The Best Ways to Minimize Your Risk When Selecting a Stop Loss Carrier – Part 2
In the first part of this two-part blog, I recommended a number of important items to keep in mind as you select a stop-loss carrier. Additionally, here are a few other things you will want to look for, or ask about, when selecting a stop-loss carrier. While this is not an exhaustive list, these are some of the most frequent items I have seen that cause issues or gaps in coverage.
Does the stop-loss carrier “mirror” its policy to your employee benefit plan document? I like to think of this whole plan mirroring approach as a kind of hand in glove. The relationship between the employee benefit plan document and the stop-loss policy should be a complement to one another.
Your employee benefit plan document and your stop-loss policy are two separate documents containing many different provisions and terms. Without plan mirroring, stop-loss carriers will audit to their stop-loss contracts, which can, and do, result in gaps in coverage. Make sure you work with a carrier who will provide plan mirroring.
Medical Necessity Determinations
Although a stop-loss carrier can follow plan language, some do, and will, question determinations made by the plan for medical necessity. Stop-loss carriers differ on their level of scrutiny in this area. The reality is the medical field is not always black and white on how to treat a patient. It is important to understand the carrier’s position and also the medical guidelines used by your administrative services only (ASO) carrier or a third-party administrator (TPA) in making medical determinations.
Recognition of Network Requirements
With your employee benefit plan, you are most likely using a preferred provider organization (PPO) network where provider claims are subject to payment based on an agreed schedule. The agreement you have to access this network predicates what the plan will pay the provider for their services.
A stop-loss carrier who is not party to this agreement may question the payment methodology, or feel it can do better on certain claims. They rely on cost containment vendors to review claims and determine what they might feel would be “reasonable” payments. If this is the case, you, as an employer, may be left with a gap in coverage as you are required under your employee benefit plan to reimburse the provider at the contracted rate, but your stop loss carrier may not reimburse you to that level.
It is important to know your stop-loss carrier’s position on this type of situation.
Find out what the carrier’s commitment is to paying claims. Many carriers have standards that can vary greatly by carrier. With stop-loss, you are typically dealing with large dollar amounts and from a cash flow perspective, you want to know what your carrier’s policy is regarding claims payment.
Will the carrier allow for “advanced funding?” If so, the claim is first adjudicated and processed, but not paid until the stop-loss carrier has reimbursed the portion over the stop-loss deductible. This, in turn, minimizes the disruption to your cash flow. Many, but not all, carriers offer advanced funding and some will charge an additional fee.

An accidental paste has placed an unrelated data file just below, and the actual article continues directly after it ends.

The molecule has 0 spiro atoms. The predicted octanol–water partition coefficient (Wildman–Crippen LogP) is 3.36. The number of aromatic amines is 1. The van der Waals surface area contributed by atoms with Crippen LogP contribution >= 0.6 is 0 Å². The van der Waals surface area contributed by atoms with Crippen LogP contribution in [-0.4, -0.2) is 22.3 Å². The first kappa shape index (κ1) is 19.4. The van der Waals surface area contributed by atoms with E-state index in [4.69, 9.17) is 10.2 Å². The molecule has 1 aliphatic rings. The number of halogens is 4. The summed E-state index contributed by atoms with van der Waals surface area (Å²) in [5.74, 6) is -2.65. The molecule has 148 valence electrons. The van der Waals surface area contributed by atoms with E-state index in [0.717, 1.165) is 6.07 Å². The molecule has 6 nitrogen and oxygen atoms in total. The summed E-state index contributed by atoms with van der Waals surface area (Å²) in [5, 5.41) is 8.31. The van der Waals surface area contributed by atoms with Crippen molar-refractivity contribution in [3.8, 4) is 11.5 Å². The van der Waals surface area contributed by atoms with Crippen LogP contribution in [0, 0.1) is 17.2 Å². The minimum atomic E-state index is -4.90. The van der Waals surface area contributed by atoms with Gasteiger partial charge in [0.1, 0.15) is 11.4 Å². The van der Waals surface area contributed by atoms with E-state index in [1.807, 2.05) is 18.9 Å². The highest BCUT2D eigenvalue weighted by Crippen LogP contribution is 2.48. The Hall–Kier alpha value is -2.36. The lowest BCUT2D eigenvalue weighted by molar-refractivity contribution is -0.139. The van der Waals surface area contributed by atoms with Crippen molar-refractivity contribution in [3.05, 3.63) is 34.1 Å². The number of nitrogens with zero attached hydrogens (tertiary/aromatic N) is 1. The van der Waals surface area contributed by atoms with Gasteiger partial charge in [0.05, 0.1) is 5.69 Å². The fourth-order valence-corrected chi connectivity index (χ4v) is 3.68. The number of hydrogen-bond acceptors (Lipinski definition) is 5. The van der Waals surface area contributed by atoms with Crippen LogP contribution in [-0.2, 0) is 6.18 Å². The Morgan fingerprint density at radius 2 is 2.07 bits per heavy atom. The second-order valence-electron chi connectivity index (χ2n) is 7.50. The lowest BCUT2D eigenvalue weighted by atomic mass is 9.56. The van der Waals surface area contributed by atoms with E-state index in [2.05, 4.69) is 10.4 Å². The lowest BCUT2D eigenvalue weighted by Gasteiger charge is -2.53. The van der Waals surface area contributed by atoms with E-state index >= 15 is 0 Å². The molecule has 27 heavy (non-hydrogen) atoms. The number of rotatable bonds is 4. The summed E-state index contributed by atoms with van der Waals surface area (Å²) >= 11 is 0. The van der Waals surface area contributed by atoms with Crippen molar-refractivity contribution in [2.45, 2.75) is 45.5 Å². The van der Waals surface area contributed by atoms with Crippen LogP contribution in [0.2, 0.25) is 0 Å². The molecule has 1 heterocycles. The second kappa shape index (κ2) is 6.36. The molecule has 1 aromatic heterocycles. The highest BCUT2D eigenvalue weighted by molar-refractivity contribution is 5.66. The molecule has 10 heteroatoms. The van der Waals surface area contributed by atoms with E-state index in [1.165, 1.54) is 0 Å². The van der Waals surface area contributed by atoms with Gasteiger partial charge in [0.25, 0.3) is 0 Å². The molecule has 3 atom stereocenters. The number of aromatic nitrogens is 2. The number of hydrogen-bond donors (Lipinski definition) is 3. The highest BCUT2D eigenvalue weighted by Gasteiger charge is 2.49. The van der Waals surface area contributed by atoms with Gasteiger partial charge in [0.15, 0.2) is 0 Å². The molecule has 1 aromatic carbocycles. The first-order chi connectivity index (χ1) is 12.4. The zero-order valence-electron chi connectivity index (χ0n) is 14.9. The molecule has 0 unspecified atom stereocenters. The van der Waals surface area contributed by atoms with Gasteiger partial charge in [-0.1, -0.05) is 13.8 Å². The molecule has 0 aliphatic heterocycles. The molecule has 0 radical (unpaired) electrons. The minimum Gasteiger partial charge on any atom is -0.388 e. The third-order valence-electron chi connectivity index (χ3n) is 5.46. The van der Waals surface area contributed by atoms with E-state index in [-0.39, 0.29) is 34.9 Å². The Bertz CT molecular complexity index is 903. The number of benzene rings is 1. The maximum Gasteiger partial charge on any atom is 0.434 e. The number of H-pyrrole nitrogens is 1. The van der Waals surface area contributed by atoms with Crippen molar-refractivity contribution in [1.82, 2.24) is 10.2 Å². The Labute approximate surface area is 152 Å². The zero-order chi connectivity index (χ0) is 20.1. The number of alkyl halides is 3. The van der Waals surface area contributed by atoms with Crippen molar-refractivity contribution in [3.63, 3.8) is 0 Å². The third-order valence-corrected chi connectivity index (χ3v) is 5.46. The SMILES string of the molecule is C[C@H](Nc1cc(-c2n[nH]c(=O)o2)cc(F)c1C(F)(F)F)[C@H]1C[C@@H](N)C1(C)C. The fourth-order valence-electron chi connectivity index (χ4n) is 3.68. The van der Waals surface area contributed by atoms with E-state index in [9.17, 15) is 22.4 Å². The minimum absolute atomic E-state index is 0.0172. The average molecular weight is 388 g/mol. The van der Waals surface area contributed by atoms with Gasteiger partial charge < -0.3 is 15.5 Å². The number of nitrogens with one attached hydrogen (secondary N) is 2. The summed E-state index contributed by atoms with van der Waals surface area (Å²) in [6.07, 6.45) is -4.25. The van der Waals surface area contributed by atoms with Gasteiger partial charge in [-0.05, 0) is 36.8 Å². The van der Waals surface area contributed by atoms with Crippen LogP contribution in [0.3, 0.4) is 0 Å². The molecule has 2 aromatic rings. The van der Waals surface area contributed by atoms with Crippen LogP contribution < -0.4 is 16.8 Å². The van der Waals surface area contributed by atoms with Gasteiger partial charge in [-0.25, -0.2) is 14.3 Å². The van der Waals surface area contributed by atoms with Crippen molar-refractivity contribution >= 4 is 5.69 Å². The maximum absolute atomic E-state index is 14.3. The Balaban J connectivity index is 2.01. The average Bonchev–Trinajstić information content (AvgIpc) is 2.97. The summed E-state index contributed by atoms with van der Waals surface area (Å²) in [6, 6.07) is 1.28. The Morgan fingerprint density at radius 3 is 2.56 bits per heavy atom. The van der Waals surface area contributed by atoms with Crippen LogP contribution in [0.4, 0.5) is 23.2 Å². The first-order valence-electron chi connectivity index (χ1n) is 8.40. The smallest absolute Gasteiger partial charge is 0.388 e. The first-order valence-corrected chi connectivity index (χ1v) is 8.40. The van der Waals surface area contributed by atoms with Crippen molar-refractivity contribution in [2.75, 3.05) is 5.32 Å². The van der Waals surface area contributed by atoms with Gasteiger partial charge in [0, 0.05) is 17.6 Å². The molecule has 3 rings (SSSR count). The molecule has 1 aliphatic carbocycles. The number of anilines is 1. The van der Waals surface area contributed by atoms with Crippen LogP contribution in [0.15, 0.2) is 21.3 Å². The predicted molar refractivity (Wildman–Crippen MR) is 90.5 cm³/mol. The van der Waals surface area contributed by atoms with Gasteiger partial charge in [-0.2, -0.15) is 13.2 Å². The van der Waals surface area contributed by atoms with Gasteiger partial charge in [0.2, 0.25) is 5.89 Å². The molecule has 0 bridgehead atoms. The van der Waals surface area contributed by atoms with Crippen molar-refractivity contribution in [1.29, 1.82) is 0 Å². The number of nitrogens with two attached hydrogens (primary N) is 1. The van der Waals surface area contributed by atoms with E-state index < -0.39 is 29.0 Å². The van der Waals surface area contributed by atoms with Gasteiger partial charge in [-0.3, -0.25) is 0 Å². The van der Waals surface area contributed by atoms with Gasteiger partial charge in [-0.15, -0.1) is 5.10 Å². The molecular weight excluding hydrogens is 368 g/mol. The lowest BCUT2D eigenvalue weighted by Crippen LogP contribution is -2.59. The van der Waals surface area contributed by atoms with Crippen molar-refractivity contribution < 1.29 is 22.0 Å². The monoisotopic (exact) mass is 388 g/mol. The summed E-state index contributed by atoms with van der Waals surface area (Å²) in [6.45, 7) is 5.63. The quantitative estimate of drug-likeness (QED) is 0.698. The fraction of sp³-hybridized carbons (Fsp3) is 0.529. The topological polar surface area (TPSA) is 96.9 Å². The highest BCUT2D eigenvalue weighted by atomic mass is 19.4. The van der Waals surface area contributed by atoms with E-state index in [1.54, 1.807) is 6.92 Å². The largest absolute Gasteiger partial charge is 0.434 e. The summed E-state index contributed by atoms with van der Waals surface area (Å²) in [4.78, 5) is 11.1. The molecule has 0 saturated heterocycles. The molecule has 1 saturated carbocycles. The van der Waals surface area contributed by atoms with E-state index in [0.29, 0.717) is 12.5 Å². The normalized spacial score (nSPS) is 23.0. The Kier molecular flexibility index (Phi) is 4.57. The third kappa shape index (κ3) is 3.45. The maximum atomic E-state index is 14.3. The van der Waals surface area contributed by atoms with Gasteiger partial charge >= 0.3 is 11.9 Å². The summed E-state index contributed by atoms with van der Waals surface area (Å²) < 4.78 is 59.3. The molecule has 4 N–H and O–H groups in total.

You will want to check with your broker or administrator on the carriers you are considering and what their specific requirements are for advanced funding.
Reasonable and Customary (R&C)
R&C is also known as usual and customary (U&C). As noted earlier, most employee benefit plans take advantage of PPO networks, where provider claims are subject to payment based on an agreed schedule. Outside of claims through a PPO, most plans limit claims payments or reimbursements to R&C charges. This describes the amount an ASO carrier or TPA decides to use as the starting point in the payment for a service.
In each case, it is important to ensure that the employee benefit plan’s definition agrees with the stop-loss policy, or that the stop-loss policy will follow the provisions of the employee benefit plan.
Secondary Network Access Fees
Typically, a TPA or ASO carrier will provide access to a “secondary” or specialty-type network, such as a transplant-only network. The advantage is that the employee benefit plan and members gain access to discounts or additional discounts above and beyond that of the primary network offering.
In these cases, there is typically an access fee usually set as a percentage of the savings achieved that is the responsibility of the employee benefit plan. These fees are NOT always reimbursable by the stop-loss carrier, or the stop-loss carrier may put a limit on the amount reimbursed.
Check with your broker or administrator on whether the stop-loss carriers you are considering will reimburse you for these types of fees.
While these six considerations are not a comprehensive list, they will certainly set you on the right path for discussions with your broker, or administrator, on selecting a stop loss carrier that not only meets your needs but also provides the protection necessary for your employee benefit plan and company.
By Steven Goethel, Originally Published By United Benefit Advisors